Richard had worked full-time for the Forestry Commission as a ‘field scientist’ and then diversified. He studies, and occasionally culls, roe deer and acts as a consultant. He also records data for various long-term environmental projects on forestry for two different universities. The cottage is full of books, the garden of vegetables and bees that, like Mike, he shares with a neighbour because his work involves traveling. When he’s at home he also does odd jobs around the village, mostly gardening, walling and other handyman stuff. He says it’s to supplement ‘the pittance’ he gets for his work, but I suspect it’s just as much because he’s gregarious, likes to gossip, and enjoys the physical work.
Richard is tall, lean, with a weathered face and crow’s feet around his eyes. His hair is thick, cut close, flecked with grey, and starting to recede. He has powerful arms and big expressive hands – the hairs on their backs are ginger brown but go almost blond in summer – with which he gestures as he talks. His voice is no less deep, lively or edged with laughter than in my childhood memories. When he gave me a farewell kiss on the cheek he smelled slightly earthy, with a hint of wood smoke, well lived-in wool, a touch of sweat, and a hint of garlic from the soup. As I turned I felt a faint tug of desire and, for the time it took me to walk to the van, turn, and wave back to the figure in the doorway, I wondered what he would be like as a lover. A mistake. But I made a resolution to visit him when I could.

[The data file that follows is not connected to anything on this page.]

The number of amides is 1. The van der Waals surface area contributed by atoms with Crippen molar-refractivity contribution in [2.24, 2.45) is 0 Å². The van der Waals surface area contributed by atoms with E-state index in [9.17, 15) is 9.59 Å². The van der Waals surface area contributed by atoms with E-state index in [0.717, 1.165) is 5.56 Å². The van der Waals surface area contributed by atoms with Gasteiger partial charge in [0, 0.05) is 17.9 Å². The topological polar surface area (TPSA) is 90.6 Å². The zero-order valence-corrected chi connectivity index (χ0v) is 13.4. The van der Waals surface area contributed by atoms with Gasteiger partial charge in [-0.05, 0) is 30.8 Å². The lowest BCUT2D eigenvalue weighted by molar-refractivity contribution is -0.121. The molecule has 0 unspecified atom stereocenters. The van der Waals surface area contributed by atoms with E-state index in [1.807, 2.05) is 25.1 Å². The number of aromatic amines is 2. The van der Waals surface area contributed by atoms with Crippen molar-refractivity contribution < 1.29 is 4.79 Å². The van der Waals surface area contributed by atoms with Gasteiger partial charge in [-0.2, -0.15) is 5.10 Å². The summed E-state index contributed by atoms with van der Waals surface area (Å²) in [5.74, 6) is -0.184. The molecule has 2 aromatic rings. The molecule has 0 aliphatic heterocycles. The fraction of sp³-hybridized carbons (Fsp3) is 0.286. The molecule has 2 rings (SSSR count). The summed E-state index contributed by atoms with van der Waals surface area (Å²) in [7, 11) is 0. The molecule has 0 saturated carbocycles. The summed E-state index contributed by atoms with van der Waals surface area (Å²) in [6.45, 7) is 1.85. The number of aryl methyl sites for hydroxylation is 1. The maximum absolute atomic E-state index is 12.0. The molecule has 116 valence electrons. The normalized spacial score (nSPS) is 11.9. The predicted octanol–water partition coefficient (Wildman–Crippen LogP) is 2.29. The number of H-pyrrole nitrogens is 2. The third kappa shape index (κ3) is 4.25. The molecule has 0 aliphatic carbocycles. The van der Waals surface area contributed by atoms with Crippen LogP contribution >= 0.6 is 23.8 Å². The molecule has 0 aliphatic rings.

As it turns out there wasn’t that much time for visiting. I saw him twice that spring and maybe four or five times over the summer and into the autumn. In early November, a community forestry group on the Isle of Mull hired him as a consultant. He met Margaret there and sent an email announcing that they were engaged and he’d be moving to Mull. The significant bit read:
I’ve met someone called Margaret McDonald, a wonderful woman who lives here with her son Ben, a boy who sings like a lark and has given all their hens Gaelic names. (Ben’s father was drowned at sea when he was three.) Margaret is fifty per cent of the post office here. She also helps run an internet repair business for the north end of the island. A pillar of the local community in the best sense, who has helped negotiate me a part-time job here on a highlands and islands community forest initiate. Despite my advanced age, she has also graciously agreed to marry me. Wedding invitations will follow in due course and, as soon as I can sort myself out, I’ll move to Mull.